We all know that buying local is good. It keeps dollars in the local economy rather than having that money leave the state.
In 2011, MECEP produced a report, Buying Locally Pays Big Dividends for Maine’s Economy. MECEP’s analysis found that every $100 spent at locally owned businesses generates an additional $58 in the local economy. By comparison, $100 spent at a representative national chain store generates $33 in local impact. Buying locally also creates jobs. MECEP calculates that if consumers in Cumberland County alone shifted just 10% of their buying to local businesses; that would create over 800 new jobs.
Expanding food hubs will help grow Maine’s economy. Many local food growers struggle with getting their product to market because they do not generate sufficient quantities to meet market demands, or they are unable to process their catch or crops into a consumer-ready product. Food hubs will help farmers and fisheries amass quantities to make it attractive to food products manufacturers and provide some minimal processing to get their products to institutional markets, like public schools.
It is important to note another study. University of Maine economic professor Todd Gabe’s 2011 study of the economic impact of Maine’s food industry looks at jobs resulting from fishing and farming and from food processing.
The number of jobs created from food processing is more than two times that of crop farming. That’s because manufacturing firms spend more on purchased inputs, like equipment, than farms and fisheries and hence generate more economic activity.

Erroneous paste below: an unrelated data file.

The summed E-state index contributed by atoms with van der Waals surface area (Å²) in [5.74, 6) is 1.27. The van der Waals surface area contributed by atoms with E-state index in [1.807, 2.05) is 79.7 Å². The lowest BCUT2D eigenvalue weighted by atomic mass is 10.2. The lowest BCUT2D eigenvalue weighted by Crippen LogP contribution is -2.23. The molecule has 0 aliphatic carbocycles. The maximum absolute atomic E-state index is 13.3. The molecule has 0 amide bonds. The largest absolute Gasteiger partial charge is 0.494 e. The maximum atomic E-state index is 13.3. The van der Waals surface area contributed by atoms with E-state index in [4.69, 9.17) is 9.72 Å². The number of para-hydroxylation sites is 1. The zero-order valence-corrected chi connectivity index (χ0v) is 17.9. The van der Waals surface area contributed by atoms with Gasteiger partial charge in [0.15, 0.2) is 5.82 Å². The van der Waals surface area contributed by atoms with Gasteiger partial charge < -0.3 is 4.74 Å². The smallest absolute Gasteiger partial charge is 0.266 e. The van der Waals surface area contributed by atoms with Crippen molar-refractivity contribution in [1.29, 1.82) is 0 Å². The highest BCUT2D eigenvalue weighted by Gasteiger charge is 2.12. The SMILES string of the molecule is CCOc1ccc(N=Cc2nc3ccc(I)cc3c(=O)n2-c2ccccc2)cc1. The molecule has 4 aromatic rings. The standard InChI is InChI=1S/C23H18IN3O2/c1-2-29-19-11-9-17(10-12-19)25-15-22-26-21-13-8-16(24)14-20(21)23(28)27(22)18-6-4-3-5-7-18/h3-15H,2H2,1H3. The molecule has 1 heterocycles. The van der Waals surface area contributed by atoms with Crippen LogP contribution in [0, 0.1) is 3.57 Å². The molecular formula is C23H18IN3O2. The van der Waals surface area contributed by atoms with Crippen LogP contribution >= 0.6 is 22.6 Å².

This is something we all know –to create more jobs, Maine needs to manufacture more of its foodstuffs here in the state rather than sending it out of state for processing.
And we also know that Maine needs these jobs. Nearly five years since the Great Recession officially ended, Maine has regained just one-third of the jobs lost as a result of the economic downturn. Maine is near the bottom of all states in terms of jobs recovery. Expanding food hubs and food processing in Maine can enhance Maine’s long-term job prospects.
I urge you to support LD 1431 to help create food hubs and to equip local schools to buy from them. This bill will create needed jobs for Maine workers.
Jody Harris, Associate Director of the Maine Center for Economic Policy, testifying before the Joint Standing Committee on Agriculture, Conservation, and Forestry, in support of LD 1431.